Male rose-breasted grosbeak

Male rose-breasted grosbeak

I saw a yellow warbler in the brush along the creek, so I stood there for a while keeping an eye out for it. I turned m head just in time to see the female feeding one of her young, but I was too slow for a photo of that. I did get the mother and young one in one shot though.

Female yellow warbler and young one

Female yellow warbler and young one

The little one stuck around for one more shot….

Juvenile yellow warbler

Juvenile yellow warbler

I think that about does it for the day, and for the week. I hoping that the humidity goes down as they are predicting starting tomorrow. It’s been no fun walking this week, and the humidity in the air doesn’t help as far as photography either. I know that it diffuses the light, but it also means that photos aren’t as sharp as if they had been taken in drier air, and the constant milky sky doesn’t make as good of a background as a blue sky does, at least not to me.

That’s it for this one, thanks for stopping by!

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24 responses

  1. I loved the butterfly picture most out of an excellent set. You really do get about.

    June 29, 2013 at 6:36 pm

    • Thanks, I try. I’d be posting many more butterflies and dragonflies rather than the same species of birds over and over, but I’m not having much luck finding them this year for some reason.

      June 29, 2013 at 6:56 pm

  2. I like cloudy days for shooting flowers, but not for everything else. We’ve had the same heat and humidity here, but it also rains every day at 4:00 pm, which is when I get out of work.
    I think those waterlily shots are excellent and I’m wondering why the surface of the water has such a matte finish-almost as if it was a long exposure with moving water.
    That flying bee shot is great and I like the goldfinch on the teasel too. It looks like those skunks were coming out of the hole whether you were there or not!
    The unknown white flower head on Saturday looks like poke weed.
    The second shot of the turkey with the blue flowers in the background should be framed.

    June 29, 2013 at 6:47 pm

    • This may be just me, but I find that some clouds make it easier to photograph flowers, but that I get my best photos in full sun, if I can get the light just right, which isn’t always possible.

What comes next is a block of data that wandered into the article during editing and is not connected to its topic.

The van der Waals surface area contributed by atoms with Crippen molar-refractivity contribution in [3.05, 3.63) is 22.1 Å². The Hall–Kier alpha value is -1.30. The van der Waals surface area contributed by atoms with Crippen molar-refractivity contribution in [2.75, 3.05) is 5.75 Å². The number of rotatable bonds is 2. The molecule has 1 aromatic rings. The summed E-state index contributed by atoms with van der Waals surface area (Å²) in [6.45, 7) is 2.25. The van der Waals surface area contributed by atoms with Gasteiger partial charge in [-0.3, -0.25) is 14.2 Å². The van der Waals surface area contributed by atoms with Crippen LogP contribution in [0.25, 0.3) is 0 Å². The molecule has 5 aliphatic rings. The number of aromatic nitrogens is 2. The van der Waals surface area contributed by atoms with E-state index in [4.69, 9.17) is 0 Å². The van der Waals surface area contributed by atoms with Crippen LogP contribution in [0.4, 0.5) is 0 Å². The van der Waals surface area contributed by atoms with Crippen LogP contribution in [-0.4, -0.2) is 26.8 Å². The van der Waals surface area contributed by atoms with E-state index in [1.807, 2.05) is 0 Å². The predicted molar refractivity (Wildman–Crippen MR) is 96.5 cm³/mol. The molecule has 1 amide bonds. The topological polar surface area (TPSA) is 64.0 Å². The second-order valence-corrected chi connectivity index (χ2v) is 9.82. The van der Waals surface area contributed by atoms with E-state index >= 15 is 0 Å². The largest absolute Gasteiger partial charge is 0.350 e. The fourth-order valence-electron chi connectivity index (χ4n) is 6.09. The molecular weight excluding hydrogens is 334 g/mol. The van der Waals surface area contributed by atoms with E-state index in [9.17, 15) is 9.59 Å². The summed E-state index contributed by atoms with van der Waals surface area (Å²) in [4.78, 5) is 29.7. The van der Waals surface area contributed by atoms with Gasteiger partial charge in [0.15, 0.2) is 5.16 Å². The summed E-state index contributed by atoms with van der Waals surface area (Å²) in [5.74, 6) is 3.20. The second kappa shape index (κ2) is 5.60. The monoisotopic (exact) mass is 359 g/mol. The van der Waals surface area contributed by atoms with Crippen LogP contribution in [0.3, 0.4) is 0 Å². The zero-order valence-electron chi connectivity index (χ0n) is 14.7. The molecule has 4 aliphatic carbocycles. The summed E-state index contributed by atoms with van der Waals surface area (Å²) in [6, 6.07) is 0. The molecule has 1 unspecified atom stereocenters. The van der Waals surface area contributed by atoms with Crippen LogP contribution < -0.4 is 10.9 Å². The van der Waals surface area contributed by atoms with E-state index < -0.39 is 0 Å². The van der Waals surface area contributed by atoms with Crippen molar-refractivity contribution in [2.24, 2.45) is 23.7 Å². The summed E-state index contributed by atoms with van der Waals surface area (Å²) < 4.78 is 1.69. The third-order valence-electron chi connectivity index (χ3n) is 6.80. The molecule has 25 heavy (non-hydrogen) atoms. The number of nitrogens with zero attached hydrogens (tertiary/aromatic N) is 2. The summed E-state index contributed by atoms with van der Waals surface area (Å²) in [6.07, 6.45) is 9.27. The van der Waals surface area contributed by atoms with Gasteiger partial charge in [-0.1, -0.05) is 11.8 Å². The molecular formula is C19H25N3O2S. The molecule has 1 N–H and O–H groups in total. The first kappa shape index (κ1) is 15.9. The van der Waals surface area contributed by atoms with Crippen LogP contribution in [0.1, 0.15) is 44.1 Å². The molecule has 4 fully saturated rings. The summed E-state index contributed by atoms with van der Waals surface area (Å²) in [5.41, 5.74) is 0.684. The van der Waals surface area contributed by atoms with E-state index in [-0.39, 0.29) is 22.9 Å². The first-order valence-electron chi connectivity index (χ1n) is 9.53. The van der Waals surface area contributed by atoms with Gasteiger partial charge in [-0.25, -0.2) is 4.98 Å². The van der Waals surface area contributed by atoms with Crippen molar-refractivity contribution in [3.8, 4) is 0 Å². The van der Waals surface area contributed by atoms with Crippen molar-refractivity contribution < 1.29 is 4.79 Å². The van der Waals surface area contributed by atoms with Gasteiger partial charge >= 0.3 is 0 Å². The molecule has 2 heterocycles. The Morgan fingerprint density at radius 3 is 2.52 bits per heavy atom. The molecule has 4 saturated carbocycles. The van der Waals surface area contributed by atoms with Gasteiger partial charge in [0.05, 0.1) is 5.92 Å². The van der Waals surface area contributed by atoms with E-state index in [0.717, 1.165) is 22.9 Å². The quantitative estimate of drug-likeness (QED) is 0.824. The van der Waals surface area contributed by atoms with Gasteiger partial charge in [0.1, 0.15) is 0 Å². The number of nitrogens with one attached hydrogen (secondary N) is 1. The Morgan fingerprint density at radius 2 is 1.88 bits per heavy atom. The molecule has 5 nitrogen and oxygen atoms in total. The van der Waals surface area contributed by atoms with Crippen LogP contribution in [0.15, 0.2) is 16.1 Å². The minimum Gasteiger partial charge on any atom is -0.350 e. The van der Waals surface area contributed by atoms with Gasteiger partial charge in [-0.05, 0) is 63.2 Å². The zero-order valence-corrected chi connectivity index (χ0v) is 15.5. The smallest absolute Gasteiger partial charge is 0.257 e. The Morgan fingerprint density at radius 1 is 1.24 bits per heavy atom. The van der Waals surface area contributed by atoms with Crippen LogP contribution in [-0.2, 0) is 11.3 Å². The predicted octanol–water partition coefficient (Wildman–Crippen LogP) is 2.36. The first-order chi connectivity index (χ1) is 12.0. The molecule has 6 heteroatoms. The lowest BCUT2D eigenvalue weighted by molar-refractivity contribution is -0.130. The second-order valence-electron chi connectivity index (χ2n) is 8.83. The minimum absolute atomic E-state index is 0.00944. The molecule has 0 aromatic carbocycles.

The matte finish on the water comes from playing all the angles. The angle of the sun in relation to the water, where I positioned myself in relationship to the sun, and most importantly, the angle from the water’s surface to the height of the camera. I shot most of the water lilies at a very low angle, sometimes kneeling, most of the time laying on my belly on the bank of the lake. The best ones were taken with the Sigma, taking advantage of its length to shoot lilies farther from shore so that I could get the angle right. I got very good photos with the other two lenses, but I had a hard time getting low enough.

      Oh, and thanks for the compliments and ID?

      June 29, 2013 at 7:21 pm

  3. And here I was thinking I was the real bag lady. I feel your pain about schlepping all of your things into the car in the morning. Bags for everything ! The 2nd water lily photo is lovely ! Can’t believe all the great birds you get to enjoy. Even in all of the heat and humidity, it’s worth to get out isn’t it?
    You can breaking out your photo expeditions – one day birds, the other flowers. This way you don’t have to carry as much. I know..it’s addictive. 🙂

    June 29, 2013 at 7:42 pm

    • Thanks Emily! I’ve tried to limit what I carry, and things never go as planned. I go for flowers and see birds, I go for birds and see flowers. Actually, I see a little bit of everything everyday.

      June 29, 2013 at 8:05 pm

  4. I think your nightshade is horsenettle. I just did a post on it on my blog.

    As for flowers swaying when you point a camera at them, I have noticed that too. It’s maddening! I think the camera must set up an eddy current in the air or something.

    June 29, 2013 at 8:27 pm

    • Thanks, at least I had the right family for a change.

      The air current eddy is an interesting theory, we’ll go with that for now.

      June 29, 2013 at 8:57 pm

  5. Love the kingbird sequence…I’ve never seen one let alone one in action! Hang in there with the weather…September is coming…eventually!

    June 30, 2013 at 2:09 am

    • Thanks Lori! I’m in no hurry for fall, as that means that winter won’t be far off.

      June 30, 2013 at 8:24 am